By Daniel DeBolt
After several years of discussion, the City Council finally approved a plan for the El Camino Real of the future on Monday night — one that was called a good compromise by various community members.
Council members voted 4-1, with member John Inks opposed, to approve the plan. Members Chris Clark and John McAlister recused themselves because they own property near El Camino Real.
The complex plan sets out development requirements and guidelines for the corridor, such as building setbacks with residential neighbors and community benefits developers must pay. Development is concentrated on key intersections where “village centers” could see heights of up to six stories if developers provide significant public benefits, which would equal about 1 percent of the cost of development, for such things as crosswalks, open space and bike infrastructure.
“I think it’s a great plan; I’m really happy with it,” said council member Ronit Bryant, an opinion shared by much of the council.
“I think everyone in this room can point to something in this document and say, ‘Oh, I would change that,'” said Bill Cranston of the Monta Loma Neighborhood Association. “Let’s adopt this and move on.”
Council members opted to require more community benefits by requiring benefits worth $20 per square foot of development instead of $15. The council also exempted ground-floor commercial from those calculations when moving from $15 to $20, but planners said the results would still mean more community benefits from most projects, including the large Greystar project proposed for the corner of El Camino Real and Castro Street where apartments would be built over retail space.
Four new crosswalks are included at the intersections with following streets: Boranda, Bonita, Mariposa or Pettis, and Crestview, city staff said.
The plan includes bike lanes on portions of El Camino Real where there is no alternative side-street route, including a stretch from Sylvan to Calderon avenues. A bike boulevard along Church and Latham streets — where cut-through vehicle traffic would be discouraged with physical barriers — is included as an alternative to bike lanes on the rest of El Camino Real.
The new El Camino Real bike lanes would replace street parking, and may include just a painted buffer against car traffic. Bicyclists would still have to go around stopped public buses, city staff said. Bike advocate Cherie Wolkoviak and others called for physical barriers to protect bikes from traffic that goes as fast as 40 to 50 mph. City planner Eric Andersen explained that “there are too many curb cuts (driveways) on El Camino Real in many places to have barriers. There may be some places where you could have barriers where there are long distances between curb cuts.”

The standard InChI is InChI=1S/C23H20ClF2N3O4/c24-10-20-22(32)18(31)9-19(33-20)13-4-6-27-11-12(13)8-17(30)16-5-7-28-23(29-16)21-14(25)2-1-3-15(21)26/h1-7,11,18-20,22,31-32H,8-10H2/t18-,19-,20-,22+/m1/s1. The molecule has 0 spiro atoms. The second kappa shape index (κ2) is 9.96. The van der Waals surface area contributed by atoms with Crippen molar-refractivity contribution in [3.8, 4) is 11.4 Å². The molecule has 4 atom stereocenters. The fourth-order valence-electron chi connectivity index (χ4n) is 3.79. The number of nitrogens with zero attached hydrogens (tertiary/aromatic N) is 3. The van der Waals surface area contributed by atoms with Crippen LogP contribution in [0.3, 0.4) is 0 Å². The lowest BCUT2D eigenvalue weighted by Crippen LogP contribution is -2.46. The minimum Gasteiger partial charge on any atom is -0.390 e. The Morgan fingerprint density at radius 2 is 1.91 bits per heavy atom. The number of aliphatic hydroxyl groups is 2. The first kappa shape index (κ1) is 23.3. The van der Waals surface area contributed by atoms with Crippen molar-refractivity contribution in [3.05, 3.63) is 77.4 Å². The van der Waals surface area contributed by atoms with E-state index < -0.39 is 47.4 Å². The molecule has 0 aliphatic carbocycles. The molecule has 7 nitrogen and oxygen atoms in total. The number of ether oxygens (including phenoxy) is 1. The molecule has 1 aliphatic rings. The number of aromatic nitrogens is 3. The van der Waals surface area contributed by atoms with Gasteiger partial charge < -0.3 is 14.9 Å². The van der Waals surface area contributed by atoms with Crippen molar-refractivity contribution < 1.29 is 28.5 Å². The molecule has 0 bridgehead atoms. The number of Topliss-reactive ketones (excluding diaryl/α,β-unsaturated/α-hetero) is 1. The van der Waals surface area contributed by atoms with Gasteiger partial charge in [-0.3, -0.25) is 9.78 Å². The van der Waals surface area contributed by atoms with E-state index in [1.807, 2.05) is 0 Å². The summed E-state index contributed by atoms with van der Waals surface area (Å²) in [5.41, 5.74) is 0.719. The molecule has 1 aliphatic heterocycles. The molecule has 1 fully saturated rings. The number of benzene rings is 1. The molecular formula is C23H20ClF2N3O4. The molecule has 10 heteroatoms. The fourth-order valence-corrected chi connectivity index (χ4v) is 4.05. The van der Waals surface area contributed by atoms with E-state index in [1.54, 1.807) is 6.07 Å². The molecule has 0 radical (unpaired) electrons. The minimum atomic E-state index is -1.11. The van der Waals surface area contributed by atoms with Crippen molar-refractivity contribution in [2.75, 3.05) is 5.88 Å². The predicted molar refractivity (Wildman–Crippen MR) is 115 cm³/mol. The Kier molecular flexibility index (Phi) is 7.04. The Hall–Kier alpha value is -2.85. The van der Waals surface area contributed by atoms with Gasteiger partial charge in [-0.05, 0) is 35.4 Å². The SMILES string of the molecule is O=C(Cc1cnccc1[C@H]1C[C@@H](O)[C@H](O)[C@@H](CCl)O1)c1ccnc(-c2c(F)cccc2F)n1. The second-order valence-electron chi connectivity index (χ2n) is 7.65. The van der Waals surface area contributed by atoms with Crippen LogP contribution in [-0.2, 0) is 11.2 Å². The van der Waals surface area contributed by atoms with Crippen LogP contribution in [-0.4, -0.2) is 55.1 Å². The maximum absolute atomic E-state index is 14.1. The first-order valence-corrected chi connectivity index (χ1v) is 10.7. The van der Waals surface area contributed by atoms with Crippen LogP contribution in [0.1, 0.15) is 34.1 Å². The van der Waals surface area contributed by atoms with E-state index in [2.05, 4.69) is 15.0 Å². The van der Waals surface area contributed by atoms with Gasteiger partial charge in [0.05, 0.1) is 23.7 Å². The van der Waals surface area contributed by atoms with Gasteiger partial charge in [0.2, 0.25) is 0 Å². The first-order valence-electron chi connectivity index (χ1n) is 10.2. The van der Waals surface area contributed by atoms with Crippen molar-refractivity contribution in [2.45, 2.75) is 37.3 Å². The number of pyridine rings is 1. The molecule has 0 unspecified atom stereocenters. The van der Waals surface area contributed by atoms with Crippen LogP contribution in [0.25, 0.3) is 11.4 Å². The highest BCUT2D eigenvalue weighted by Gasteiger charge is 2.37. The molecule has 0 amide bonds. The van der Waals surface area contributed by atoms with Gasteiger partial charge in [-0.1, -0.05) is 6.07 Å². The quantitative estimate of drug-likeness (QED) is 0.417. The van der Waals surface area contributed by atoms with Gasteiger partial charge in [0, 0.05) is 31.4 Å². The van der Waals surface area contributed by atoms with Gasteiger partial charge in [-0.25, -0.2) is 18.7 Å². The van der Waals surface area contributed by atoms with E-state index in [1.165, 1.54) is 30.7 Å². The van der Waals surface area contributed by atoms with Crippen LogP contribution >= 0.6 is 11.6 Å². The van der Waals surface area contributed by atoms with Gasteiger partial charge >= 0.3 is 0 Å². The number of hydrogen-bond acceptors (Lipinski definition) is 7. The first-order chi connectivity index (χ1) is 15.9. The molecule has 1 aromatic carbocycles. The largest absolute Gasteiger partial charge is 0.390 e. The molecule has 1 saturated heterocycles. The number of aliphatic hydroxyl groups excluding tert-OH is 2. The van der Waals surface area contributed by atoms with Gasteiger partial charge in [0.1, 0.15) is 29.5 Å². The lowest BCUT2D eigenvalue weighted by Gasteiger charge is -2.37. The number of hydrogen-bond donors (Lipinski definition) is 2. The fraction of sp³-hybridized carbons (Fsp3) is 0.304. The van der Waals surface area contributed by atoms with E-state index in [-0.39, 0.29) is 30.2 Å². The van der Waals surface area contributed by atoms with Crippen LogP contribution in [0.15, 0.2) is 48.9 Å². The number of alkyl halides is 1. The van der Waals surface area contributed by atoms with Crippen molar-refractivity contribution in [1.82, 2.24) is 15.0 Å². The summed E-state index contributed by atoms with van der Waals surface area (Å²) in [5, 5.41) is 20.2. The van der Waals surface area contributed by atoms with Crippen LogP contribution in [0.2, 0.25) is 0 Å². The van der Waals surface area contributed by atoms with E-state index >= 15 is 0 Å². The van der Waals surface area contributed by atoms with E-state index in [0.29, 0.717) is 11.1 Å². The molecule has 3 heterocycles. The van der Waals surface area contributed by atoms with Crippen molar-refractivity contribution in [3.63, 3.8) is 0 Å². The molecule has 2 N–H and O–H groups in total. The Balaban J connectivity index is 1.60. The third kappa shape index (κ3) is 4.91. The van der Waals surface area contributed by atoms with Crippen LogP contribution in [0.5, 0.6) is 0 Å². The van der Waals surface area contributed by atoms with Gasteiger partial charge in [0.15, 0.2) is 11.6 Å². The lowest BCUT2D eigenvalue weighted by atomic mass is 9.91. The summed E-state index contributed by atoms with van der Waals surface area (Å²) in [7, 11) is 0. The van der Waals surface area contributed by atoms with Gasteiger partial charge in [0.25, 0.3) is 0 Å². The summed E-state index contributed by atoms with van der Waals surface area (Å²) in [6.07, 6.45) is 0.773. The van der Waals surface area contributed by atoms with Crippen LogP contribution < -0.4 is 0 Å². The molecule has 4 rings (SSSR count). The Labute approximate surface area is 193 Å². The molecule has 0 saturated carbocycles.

“This plan has come a long way — I’m really pleased,” said Wolkoviak. She added that bike lanes shown in the plan for a stretch of El Camino Real between Escuela Avenue and El Monte Road “will be a great connection.”
If significant public benefits are negotiated, a “village center floating district” zoning is triggered in the plan, which allows a developer to go to six stories and a 2.2 floor-area ratio at major intersections — a density not shown on the new zoning map.
The plan includes two other basic tiers of development heights and densities. The lowest is meant for the shallow lots on the street that have been a problem for the city in attracting redevelopment. Height limits for those lots are three stories, but with a 45-foot height limit to encourage ground-floor commercial space under two stories of residential. No public benefits are required, and allowed floor-area ratio would be 1.35, which would mean a 58,000-square-foot building allowed on a lot with 1 acre of buildable area. A second tier is meant for much of the street and allows up to four stories and a maximum 1.85 floor-area ratio, and would require the standard public benefit cost of $20 per square foot (with ground-floor commercial space exempted from the calculation).
Council members declined to raise affordable housing requirements in the plan from 10 percent to 25 percent, as advocated by the Greenbelt Alliance and Silicon Valley Bicycle Coalition.
Concern was expressed that the plan lacked integration with a bus rapid transit system, despite VTA’s continuing study of dedicated bus rapid transit (BRT) lanes on El Camino Real as a sort of alternative to light rail down the middle of the street.
“This BRT thing seems to be happening; we should have some thoughts on how it’s going to be integrated into this plan,” said council member-elect Lenny Siegel. He suggested park-and-ride garages be integrated into development on the street to encourage use of the new bus infrastructure.
Council member Jac Siegel continued to object to bike lanes on the street without barriers and allowing buildings as high as six stories. Member John Inks expressed his disapproval in vague terms, saying, “I predict problems.” He had previously said the plan restricted development too much to prevent development impacts elsewhere in the city.
This article originally appeared in the November 20, 2014 edition of the Mountain View Voice.